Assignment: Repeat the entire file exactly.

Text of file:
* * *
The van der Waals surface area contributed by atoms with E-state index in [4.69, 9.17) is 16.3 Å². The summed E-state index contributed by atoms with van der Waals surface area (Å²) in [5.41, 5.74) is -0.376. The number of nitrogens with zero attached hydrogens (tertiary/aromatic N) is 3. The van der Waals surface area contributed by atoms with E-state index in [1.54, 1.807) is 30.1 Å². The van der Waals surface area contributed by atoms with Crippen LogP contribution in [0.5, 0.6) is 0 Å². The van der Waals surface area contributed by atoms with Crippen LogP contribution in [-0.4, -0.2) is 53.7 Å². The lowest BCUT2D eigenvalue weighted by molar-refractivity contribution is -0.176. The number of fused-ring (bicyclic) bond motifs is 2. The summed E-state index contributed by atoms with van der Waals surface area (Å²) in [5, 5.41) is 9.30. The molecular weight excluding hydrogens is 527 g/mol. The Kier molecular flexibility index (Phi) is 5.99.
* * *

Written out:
The van der Waals surface area contributed by atoms with E-state index in [4.69, 9.17) is 16.3 Å². The summed E-state index contributed by atoms with van der Waals surface area (Å²) in [5.41, 5.74) is -0.376. The number of nitrogens with zero attached hydrogens (tertiary/aromatic N) is 3. The van der Waals surface area contributed by atoms with E-state index in [1.54, 1.807) is 30.1 Å². The van der Waals surface area contributed by atoms with Crippen LogP contribution in [0.5, 0.6) is 0 Å². The van der Waals surface area contributed by atoms with Crippen LogP contribution in [-0.4, -0.2) is 53.7 Å². The lowest BCUT2D eigenvalue weighted by molar-refractivity contribution is -0.176. The number of fused-ring (bicyclic) bond motifs is 2. The summed E-state index contributed by atoms with van der Waals surface area (Å²) in [5, 5.41) is 9.30. The molecular weight excluding hydrogens is 527 g/mol. The Kier molecular flexibility index (Phi) is 5.99.